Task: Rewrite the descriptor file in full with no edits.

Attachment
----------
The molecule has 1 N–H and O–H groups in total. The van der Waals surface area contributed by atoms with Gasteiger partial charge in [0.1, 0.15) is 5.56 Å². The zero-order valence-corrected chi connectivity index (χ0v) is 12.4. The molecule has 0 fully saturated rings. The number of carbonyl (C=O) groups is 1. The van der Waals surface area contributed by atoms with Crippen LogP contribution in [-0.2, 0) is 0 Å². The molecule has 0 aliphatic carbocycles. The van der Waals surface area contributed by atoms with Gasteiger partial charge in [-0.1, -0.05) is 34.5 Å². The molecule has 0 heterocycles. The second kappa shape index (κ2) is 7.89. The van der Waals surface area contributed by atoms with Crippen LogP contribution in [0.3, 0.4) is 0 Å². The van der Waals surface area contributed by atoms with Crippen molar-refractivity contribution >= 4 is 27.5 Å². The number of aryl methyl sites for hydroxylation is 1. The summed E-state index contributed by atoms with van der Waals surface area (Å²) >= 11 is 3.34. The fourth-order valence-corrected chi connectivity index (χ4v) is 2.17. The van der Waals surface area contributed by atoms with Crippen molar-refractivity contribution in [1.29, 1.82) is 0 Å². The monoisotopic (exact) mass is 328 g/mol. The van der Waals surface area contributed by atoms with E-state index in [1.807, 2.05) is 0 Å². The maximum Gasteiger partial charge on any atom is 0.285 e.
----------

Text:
The molecule has 1 N–H and O–H groups in total. The van der Waals surface area contributed by atoms with Gasteiger partial charge in [0.1, 0.15) is 5.56 Å². The zero-order valence-corrected chi connectivity index (χ0v) is 12.4. The molecule has 0 fully saturated rings. The number of carbonyl (C=O) groups is 1. The van der Waals surface area contributed by atoms with Crippen LogP contribution in [-0.2, 0) is 0 Å². The molecule has 0 aliphatic carbocycles. The van der Waals surface area contributed by atoms with Gasteiger partial charge in [-0.1, -0.05) is 34.5 Å². The molecule has 0 heterocycles. The second kappa shape index (κ2) is 7.89. The van der Waals surface area contributed by atoms with Crippen LogP contribution in [0.3, 0.4) is 0 Å². The van der Waals surface area contributed by atoms with Crippen molar-refractivity contribution >= 4 is 27.5 Å². The number of aryl methyl sites for hydroxylation is 1. The summed E-state index contributed by atoms with van der Waals surface area (Å²) >= 11 is 3.34. The fourth-order valence-corrected chi connectivity index (χ4v) is 2.17. The van der Waals surface area contributed by atoms with Crippen molar-refractivity contribution in [1.29, 1.82) is 0 Å². The monoisotopic (exact) mass is 328 g/mol. The van der Waals surface area contributed by atoms with E-state index in [1.807, 2.05) is 0 Å². The maximum Gasteiger partial charge on any atom is 0.285 e.